The Ladies Adara & Adalia
The voluptuous twin sisters, Lady Adara and Lady Adalia, daughters of Count Adamount the II, pride of the Devonshire nobility, and envy of women. The twin sisters are beautiful and they love to show it by taking any dinner party as an opportunity to flirt and drive the gentlemen crazy. Wearing expensive, revealing, low-cut dresses and sporting a more than adequate figures, the Adamount twins always stoke the other noble ladies to anger and the noble lords to addoration. The twins prefer to sit across the table from each other (to see how well the other is doing) with a studly gentleman on either side. Be sure that they aren't placed next to a married gentleman or someone who will bore them too much with dull stories.
This no-nonsense duke hates dinner parties attending them only to quell the incessant pleas that he make himself more sociable. He is hum-drum and logical, hard-headed and proud. His duchy exports the highest quality silks and wool used across the kingdom. He would much rather talk business and make a few prosperous transactions than attend a dinner party. He hates having to listen to social gossip. He should be seated next to other wealthy and successful businessmen as he has known to leave unacceptably early if he feels he is wasting too much time.
Senias, the Mystic
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Senias is a druidic shaman and leader of the tributary Norlands. Senias is a kind-hearted old man who is very easy to please. He doesn't ask for much, and he doesn't impose his beliefs that Mother nature is the supreme force of the Earth and should be worshipped as such. Senias never cares who he sits next to, but pious religious nobles are usually offended by his presence and prefer to be seated away from him. He usually smells strongly of herbs, so those with a sensitive nose might find his musk a little overpowering and should not be seated close to him.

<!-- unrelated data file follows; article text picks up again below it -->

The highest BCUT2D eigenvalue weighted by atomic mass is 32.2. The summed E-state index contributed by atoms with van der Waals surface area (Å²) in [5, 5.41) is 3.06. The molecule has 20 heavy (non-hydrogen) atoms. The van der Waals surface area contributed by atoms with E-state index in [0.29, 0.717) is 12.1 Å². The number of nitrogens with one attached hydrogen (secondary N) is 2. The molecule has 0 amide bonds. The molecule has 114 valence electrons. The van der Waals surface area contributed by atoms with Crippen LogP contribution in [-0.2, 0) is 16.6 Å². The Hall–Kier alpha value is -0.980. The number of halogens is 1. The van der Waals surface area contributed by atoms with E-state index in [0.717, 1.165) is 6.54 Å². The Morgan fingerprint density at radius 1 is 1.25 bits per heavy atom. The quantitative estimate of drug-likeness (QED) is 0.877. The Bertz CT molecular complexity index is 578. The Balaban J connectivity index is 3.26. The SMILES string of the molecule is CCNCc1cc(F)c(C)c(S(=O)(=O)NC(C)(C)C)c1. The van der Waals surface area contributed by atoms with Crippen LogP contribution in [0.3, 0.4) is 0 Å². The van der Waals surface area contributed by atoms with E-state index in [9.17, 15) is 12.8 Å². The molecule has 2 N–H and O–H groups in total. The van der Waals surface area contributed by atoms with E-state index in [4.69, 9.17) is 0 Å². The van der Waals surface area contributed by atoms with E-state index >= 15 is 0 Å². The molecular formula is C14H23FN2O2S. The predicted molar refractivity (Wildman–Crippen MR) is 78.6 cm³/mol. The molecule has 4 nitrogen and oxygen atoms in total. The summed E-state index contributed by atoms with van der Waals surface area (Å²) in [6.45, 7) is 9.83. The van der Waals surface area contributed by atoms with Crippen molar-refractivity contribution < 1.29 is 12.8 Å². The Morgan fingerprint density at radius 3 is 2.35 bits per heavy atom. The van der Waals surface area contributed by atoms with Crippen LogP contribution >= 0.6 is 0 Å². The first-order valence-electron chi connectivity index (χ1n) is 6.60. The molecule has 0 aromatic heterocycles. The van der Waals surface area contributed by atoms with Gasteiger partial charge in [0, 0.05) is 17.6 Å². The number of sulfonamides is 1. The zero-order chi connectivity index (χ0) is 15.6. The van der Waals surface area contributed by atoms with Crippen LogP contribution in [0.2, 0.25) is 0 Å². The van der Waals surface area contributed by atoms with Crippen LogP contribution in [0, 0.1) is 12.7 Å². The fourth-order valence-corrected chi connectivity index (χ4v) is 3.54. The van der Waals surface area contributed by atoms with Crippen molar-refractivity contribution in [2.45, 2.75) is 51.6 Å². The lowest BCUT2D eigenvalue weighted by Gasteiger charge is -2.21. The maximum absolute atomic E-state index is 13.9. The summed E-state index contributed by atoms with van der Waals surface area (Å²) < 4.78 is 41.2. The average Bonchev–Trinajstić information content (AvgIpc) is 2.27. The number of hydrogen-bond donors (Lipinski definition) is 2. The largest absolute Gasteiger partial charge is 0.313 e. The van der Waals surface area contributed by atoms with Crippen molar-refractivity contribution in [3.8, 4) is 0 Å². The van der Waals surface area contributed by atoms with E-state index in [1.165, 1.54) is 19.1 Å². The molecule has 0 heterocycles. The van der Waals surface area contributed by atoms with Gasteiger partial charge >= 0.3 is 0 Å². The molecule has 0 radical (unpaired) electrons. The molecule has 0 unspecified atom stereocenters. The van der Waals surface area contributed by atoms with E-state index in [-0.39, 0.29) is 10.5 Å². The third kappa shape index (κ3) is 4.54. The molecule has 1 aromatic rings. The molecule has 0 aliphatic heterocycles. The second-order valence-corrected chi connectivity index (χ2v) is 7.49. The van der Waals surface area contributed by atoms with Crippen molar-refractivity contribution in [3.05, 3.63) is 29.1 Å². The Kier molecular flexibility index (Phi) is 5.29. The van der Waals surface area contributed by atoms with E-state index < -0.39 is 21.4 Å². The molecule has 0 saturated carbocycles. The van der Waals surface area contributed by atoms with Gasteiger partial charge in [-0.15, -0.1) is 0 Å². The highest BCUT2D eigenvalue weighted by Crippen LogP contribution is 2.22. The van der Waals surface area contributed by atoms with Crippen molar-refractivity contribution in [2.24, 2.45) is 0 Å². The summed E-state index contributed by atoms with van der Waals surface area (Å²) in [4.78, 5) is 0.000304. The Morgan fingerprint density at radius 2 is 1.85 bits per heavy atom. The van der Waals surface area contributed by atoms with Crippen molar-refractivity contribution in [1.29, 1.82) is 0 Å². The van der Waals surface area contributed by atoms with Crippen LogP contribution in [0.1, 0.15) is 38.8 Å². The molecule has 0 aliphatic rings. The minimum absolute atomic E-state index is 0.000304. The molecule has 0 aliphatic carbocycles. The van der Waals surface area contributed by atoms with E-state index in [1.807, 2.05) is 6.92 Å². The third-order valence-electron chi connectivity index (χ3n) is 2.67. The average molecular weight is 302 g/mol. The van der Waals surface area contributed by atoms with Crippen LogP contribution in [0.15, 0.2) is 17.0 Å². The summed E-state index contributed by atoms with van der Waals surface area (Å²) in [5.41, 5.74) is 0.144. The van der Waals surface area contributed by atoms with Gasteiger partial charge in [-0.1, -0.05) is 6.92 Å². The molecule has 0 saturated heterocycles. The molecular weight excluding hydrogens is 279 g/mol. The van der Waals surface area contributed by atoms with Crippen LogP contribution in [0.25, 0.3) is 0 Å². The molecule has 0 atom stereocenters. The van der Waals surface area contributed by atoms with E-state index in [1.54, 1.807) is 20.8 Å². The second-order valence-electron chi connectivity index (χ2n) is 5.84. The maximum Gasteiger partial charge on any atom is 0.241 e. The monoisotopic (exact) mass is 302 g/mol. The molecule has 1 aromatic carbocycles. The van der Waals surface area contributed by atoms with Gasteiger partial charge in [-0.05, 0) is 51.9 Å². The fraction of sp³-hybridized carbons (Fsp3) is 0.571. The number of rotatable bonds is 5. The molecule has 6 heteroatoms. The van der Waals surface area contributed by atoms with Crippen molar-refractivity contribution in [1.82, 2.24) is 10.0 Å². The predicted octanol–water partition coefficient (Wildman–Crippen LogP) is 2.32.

When I read the title, I was instantly taken back to my old logic puzzles where you'd have to figure out the seating arrangement. When I openned the post, there it was. I'm glad this puzzle made it's way to Strolen's.
Thank you for taking the "forum" approach. I appreciate the opportunity to see the community contributions.
@Echo: We do want things to happen, but sometimes nothing of note happens. Considering there are a mere handful of 'Nothings' in the chart, I'd say that balances noteworthy with mundane nicely.
@DLM: I second Echo, in that I can see this being used easily. It might also benefit from being converted into a random generator program, considering you've done most of the hard work for it (the content generation).